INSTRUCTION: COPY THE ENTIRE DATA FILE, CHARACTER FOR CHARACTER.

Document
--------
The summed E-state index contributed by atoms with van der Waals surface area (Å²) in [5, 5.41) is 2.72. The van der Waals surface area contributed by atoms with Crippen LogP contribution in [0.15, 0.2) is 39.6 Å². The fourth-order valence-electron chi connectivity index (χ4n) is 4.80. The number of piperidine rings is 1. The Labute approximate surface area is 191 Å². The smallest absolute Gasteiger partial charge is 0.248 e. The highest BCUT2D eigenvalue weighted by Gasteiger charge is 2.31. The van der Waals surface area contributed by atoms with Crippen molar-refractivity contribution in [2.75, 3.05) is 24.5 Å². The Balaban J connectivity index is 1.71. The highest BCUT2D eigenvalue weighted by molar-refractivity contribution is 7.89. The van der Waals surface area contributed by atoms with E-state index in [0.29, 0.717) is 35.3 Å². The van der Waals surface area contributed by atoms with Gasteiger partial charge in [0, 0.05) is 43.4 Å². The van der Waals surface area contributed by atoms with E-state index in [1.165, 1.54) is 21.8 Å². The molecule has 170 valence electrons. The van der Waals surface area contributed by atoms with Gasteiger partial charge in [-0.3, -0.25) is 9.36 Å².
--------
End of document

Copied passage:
The summed E-state index contributed by atoms with van der Waals surface area (Å²) in [5, 5.41) is 2.72. The van der Waals surface area contributed by atoms with Crippen LogP contribution in [0.15, 0.2) is 39.6 Å². The fourth-order valence-electron chi connectivity index (χ4n) is 4.80. The number of piperidine rings is 1. The Labute approximate surface area is 191 Å². The smallest absolute Gasteiger partial charge is 0.248 e. The highest BCUT2D eigenvalue weighted by Gasteiger charge is 2.31. The van der Waals surface area contributed by atoms with Crippen molar-refractivity contribution in [2.75, 3.05) is 24.5 Å². The Balaban J connectivity index is 1.71. The highest BCUT2D eigenvalue weighted by molar-refractivity contribution is 7.89. The van der Waals surface area contributed by atoms with E-state index in [0.29, 0.717) is 35.3 Å². The van der Waals surface area contributed by atoms with Gasteiger partial charge in [0, 0.05) is 43.4 Å². The van der Waals surface area contributed by atoms with E-state index in [1.165, 1.54) is 21.8 Å². The molecule has 170 valence electrons. The van der Waals surface area contributed by atoms with Gasteiger partial charge in [-0.3, -0.25) is 9.36 Å².